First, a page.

Monday, October 14, 2019

Victorio And The Cockfighters

October 14, 2019
    One day to press. Last day to cull the weak stuff and add in better stuff. For example, Ed Mell had someone drive down from his cabin in Prescott, with this photograph, which Ed took at Janos back in March of 1996.

Victorio III by Ed Mell III

   Imagine the things this Indio Viejo (old In-din) had seen in his long life. I have a close-up on Victorio as well, but this one has much more detail. Robert Ray and I will decide this morning if we should trade out the other version for this one. These are the kinds of decisions we make as the clock ticks down.

   By the way, several people have asked me if Victorio had any good stories, or did I get to interview him about the history of his long life? Well, the truth is, he rode up, he was speaking in Spanish, and our guide was translating and at one point Victorio said something to the effect that his "verga" didn't work anymore. Verga is Mexican slang for penis. I think it was a joke, but the whole conversation was lost in translation, if you know what I mean, and I think you do. At the same time, several locals were working on a wounded rooster and they were trying to get a cockfight going (which is probably the reason Victorio rode into town) and we had two Japanese women in our tour group and one of them came over to me and she was weeping. "Mr. Bob you have to get them to stop this!" So I calmly went over and told those Mexicans to stop the cockfighting business because it offends the American and Japanese people in our tour group, and they meekly handed over the birds and I drove them to the nearest animal shelter.

   Are you kidding me?! I did not attempt to interfere in a six-thousand year old tradition in a country where I was a guest AND a gringo.

   So, that is the true story of what happened when a gringo Zonie tried to get the back story on an old In-din who claimed to be the grandson of Victorio. I should probably add that, in my experience, this is how most history is recorded. Verdad? Or, verga! Choose your poison.

   Yesterday I tweaked a few sidebars that needed it.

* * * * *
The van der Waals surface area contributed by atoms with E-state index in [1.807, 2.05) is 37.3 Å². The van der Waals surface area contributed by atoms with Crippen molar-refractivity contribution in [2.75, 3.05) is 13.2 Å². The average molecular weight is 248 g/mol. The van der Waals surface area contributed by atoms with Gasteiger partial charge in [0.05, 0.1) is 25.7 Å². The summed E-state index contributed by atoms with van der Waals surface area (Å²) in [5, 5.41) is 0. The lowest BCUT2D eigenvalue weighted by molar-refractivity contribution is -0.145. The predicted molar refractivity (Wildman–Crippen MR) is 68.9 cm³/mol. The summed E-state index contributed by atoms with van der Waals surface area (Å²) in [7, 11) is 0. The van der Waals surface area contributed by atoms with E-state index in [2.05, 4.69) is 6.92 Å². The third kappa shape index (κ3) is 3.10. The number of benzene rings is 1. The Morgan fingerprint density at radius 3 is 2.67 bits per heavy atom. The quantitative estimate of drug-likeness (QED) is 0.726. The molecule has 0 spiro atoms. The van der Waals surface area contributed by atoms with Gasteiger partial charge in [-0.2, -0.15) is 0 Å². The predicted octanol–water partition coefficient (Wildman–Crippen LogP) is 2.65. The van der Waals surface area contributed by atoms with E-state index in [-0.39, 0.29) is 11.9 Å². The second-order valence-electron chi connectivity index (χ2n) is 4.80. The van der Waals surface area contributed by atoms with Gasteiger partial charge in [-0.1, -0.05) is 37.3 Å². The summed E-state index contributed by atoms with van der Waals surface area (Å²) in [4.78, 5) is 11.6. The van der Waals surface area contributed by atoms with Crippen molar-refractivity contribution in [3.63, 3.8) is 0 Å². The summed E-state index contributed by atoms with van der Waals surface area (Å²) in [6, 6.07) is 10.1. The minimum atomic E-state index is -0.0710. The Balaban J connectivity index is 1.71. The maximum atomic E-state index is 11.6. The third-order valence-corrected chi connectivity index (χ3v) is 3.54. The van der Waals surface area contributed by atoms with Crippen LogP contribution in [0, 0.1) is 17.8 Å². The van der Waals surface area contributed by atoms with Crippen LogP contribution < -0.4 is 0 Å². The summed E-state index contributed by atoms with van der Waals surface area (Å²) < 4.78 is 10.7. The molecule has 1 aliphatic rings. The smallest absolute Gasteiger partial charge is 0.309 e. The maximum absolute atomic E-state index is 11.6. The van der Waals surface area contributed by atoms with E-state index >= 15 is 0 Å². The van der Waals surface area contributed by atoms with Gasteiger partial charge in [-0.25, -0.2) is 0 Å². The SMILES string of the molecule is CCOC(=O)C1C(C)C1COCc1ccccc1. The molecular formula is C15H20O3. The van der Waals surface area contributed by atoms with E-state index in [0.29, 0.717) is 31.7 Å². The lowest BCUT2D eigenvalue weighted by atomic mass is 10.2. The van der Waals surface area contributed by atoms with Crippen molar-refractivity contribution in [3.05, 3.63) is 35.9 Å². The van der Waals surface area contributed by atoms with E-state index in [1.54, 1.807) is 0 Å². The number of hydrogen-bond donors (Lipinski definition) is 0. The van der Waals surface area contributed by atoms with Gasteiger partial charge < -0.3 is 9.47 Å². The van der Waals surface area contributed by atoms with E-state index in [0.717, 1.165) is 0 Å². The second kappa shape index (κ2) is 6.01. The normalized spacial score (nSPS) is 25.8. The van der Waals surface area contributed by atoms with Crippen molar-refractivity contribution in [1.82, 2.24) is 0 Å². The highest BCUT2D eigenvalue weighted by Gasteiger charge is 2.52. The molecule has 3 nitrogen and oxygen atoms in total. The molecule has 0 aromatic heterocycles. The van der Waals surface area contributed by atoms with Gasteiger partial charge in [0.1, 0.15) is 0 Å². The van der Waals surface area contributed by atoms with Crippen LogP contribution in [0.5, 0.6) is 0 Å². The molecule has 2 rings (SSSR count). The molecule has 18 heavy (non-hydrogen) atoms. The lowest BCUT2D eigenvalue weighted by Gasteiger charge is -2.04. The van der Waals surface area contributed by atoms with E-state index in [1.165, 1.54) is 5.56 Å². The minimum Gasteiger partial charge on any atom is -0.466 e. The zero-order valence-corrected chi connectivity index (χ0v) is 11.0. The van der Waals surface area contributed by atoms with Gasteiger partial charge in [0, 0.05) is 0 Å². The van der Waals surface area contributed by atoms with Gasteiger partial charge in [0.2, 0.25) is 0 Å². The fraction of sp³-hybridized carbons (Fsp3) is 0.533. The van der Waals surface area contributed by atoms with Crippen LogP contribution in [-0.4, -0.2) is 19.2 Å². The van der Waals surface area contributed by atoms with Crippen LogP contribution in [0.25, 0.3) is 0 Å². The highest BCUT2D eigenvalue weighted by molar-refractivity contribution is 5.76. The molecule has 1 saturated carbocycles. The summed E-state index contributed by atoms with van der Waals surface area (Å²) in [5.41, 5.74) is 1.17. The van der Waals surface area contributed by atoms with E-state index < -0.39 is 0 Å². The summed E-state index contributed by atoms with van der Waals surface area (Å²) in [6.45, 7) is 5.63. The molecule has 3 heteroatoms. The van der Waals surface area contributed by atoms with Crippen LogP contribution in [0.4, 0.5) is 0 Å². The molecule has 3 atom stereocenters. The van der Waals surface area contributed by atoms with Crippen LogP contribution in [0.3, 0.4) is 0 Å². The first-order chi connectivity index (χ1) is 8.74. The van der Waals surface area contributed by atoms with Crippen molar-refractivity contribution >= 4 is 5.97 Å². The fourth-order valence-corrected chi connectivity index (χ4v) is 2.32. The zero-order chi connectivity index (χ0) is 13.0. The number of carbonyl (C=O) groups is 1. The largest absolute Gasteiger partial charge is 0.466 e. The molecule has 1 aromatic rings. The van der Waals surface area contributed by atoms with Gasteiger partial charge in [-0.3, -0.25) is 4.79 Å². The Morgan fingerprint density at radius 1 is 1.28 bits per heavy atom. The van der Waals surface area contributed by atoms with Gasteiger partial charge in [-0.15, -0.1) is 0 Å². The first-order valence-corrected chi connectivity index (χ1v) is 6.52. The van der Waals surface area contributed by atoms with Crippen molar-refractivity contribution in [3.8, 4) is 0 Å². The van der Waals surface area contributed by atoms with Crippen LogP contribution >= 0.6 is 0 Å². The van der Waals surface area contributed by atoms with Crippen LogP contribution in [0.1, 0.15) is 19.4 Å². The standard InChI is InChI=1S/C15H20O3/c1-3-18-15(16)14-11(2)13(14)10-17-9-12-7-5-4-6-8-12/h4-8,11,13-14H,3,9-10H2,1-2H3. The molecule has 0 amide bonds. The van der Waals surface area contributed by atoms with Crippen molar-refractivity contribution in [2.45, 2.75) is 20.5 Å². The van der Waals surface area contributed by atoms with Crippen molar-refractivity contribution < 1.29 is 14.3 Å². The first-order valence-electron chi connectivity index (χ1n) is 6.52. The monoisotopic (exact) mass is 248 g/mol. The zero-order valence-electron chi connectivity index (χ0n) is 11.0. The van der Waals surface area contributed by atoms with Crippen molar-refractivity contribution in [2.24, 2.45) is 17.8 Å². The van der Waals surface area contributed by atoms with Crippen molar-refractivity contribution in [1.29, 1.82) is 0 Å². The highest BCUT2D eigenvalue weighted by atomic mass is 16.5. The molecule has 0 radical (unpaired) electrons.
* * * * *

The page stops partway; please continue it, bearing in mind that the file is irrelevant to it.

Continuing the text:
The Cowboy President
  There is probably nobody who had more to do with Geronimo becoming a national celebrity than the so-called Cowboy President, Teddy Roosevelt. The well-born, polo-playing Phi Beta Kappa Harvard graduate who launched himself out west after the tragic death of his mother and his wife, became a historian, a leader of the Rough Riders and he even won a Nobel Peace Prize. Oh, and the teddy bear was named after him. He then got elected to the New York State Assembly in 1881, at the young age of 23, and ended up as vice president, and after the assassination of William McKinley, Teddy became the youngest president in U.S. history, at 42. Oh, and he loved Old West history and the characters who made it wild. He appointed Pat Garrett to a post, invited Bat Masterson to the White House and, for his 1905 inaugural, he invited five chiefs to ride in the parade. Geronimo was one of them.

   Teddy Roosevelt got 35,000 people to participate in his inaugural parade, including six In-dins: Quanah Parker who represented the Comanche, Buckskin Charlie of the Utes, Hollow Horn Bear and Amerian Horse of the Sioux, Little Plume from the Blackfeet and the Apache warrior Geronimo.

All Eyes On The Mounted Warriors
   On March 4, 1905 Teddy Roosevelt was about to enjoy his first inaugural parade (he initially took the oath of office after the 1901 assassination of President William McKinley). The parade included West Point cadets and Army regiments, including the legendary 7th Cavalry. After several divisions of these came by, suddenly, and dramatically, six In-dins on horseback came into view and everyone in Roosevelt's box stood up.

   Flanking the chiefs were 350 cadets from the Carlisle Indian Industrial School in Pennsylvania marching in lockstep. This alignment was intended to showcase the progress that the wild In-dins of America had made and to lllustrate that they had left the old ways behind and had successfully been recast in the image of the dominant culture.

The cadets received a few passing mentions in the newspapers but nobody bothered to photograph them. All eyes were on the six chiefs. And, in reality, Geronimo had arrived on the American scene for good.

"Oh, God, now that damned cowboy is president of the United States."
—Senator Thomas Platt, on hearing that McKinley had been assassinated

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